Why Not Pollute? We may find acts of environmental destruction to be aesthetically and morally outrageous even if they do no damage to human health, safety, or welfare. News reports tell us that Prince William Sound, now "sparkling with sea life and renewed health," has produced a record salmon catch a little more than a year after the tragic Valdez spill.(12) From a strictly instrumental point of view, that spill was not nearly so detrimental as many environmentalists thought. The immediate victims, more than 36,000 waterfowl, at least 1,016 sea otters, and 144 bald eagles, have no commercial value. Populations of wildlife will be detrimentally affected probably forever. These animals have enormous aesthetic and moral-but little instrumental-worth.

I do not mean to suggest that water pollution, especially when it is illegal or careless, is anything but morally and aesthetically outrageous. I do not mean to minimize the harm it does. I am arguing only that pollution may represent a failure in aesthetic appreciation and moral responsibility without representing a market failure, that is, without impairing any of the uses we make of an estuary. The Chesapeake will perform its major economic tasks: to function as a sewer, a liquid highway, and a place for boating. If it were only the beneficial use rather than the intrinsic value of the Bay that concerned us, controlling pollution further might not be worth the cost. The Problem of Scale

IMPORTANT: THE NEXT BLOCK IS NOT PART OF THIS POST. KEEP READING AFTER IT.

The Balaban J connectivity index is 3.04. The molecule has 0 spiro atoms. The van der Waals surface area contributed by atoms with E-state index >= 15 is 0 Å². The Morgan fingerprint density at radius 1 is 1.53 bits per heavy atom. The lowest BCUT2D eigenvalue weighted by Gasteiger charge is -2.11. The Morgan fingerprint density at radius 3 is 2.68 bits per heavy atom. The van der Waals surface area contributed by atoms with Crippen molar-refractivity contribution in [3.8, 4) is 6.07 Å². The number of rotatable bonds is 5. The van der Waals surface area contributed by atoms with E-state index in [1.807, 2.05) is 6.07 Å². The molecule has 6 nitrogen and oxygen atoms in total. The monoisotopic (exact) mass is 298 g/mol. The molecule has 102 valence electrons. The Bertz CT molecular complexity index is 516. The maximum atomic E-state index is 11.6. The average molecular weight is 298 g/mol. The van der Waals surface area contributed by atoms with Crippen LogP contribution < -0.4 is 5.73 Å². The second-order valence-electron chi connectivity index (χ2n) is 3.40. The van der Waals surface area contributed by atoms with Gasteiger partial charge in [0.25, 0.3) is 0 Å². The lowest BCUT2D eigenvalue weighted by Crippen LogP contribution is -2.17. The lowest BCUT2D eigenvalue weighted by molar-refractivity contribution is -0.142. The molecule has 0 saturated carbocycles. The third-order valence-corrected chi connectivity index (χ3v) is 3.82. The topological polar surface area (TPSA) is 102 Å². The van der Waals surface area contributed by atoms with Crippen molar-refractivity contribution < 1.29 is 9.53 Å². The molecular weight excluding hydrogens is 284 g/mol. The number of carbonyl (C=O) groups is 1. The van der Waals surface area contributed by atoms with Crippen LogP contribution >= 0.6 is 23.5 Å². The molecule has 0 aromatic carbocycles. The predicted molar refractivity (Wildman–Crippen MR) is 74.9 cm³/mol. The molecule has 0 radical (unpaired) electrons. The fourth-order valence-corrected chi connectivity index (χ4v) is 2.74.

What's wrong with this argument," a reader might object, "is that it leaves out the question of scale. We can get away with polluting an estuary here and there if elsewhere healthy ecosystems support the global processes essential to life. At a local scale, an instrumental calculus may argue for industrializing a particular environment. The problem, though, is that when we apply the same calculus to every ecosystem, we end up by destroying the crucial services nature provides."